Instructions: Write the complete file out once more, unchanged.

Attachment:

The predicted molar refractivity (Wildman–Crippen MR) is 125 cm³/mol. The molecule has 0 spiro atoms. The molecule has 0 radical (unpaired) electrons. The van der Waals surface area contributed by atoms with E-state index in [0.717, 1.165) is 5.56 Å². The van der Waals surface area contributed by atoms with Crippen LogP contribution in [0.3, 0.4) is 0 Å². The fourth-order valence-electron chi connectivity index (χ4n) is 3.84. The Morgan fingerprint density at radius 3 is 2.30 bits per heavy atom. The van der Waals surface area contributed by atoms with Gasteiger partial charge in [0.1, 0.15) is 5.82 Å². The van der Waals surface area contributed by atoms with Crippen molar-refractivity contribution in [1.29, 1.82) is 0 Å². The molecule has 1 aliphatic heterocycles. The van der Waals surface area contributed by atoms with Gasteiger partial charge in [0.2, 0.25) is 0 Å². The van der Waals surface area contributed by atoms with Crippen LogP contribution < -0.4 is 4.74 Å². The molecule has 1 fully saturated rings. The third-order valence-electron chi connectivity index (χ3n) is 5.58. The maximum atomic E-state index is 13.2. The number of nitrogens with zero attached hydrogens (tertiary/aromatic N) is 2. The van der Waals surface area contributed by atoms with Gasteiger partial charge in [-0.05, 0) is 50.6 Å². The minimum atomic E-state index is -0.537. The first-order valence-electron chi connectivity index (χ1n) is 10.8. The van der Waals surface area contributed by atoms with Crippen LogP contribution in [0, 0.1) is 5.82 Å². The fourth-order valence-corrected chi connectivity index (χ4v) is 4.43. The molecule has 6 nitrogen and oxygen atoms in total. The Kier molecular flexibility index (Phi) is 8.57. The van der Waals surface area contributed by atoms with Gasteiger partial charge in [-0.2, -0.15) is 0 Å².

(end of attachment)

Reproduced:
The predicted molar refractivity (Wildman–Crippen MR) is 125 cm³/mol. The molecule has 0 spiro atoms. The molecule has 0 radical (unpaired) electrons. The van der Waals surface area contributed by atoms with E-state index in [0.717, 1.165) is 5.56 Å². The van der Waals surface area contributed by atoms with Crippen LogP contribution in [0.3, 0.4) is 0 Å². The fourth-order valence-electron chi connectivity index (χ4n) is 3.84. The Morgan fingerprint density at radius 3 is 2.30 bits per heavy atom. The van der Waals surface area contributed by atoms with Gasteiger partial charge in [0.1, 0.15) is 5.82 Å². The van der Waals surface area contributed by atoms with Crippen molar-refractivity contribution in [1.29, 1.82) is 0 Å². The molecule has 1 aliphatic heterocycles. The van der Waals surface area contributed by atoms with Gasteiger partial charge in [0.2, 0.25) is 0 Å². The van der Waals surface area contributed by atoms with Crippen LogP contribution < -0.4 is 4.74 Å². The molecule has 1 fully saturated rings. The third-order valence-electron chi connectivity index (χ3n) is 5.58. The maximum atomic E-state index is 13.2. The number of nitrogens with zero attached hydrogens (tertiary/aromatic N) is 2. The van der Waals surface area contributed by atoms with Gasteiger partial charge in [-0.05, 0) is 50.6 Å². The minimum atomic E-state index is -0.537. The first-order valence-electron chi connectivity index (χ1n) is 10.8. The van der Waals surface area contributed by atoms with Crippen LogP contribution in [0, 0.1) is 5.82 Å². The fourth-order valence-corrected chi connectivity index (χ4v) is 4.43. The molecule has 6 nitrogen and oxygen atoms in total. The Kier molecular flexibility index (Phi) is 8.57. The van der Waals surface area contributed by atoms with Gasteiger partial charge in [-0.2, -0.15) is 0 Å².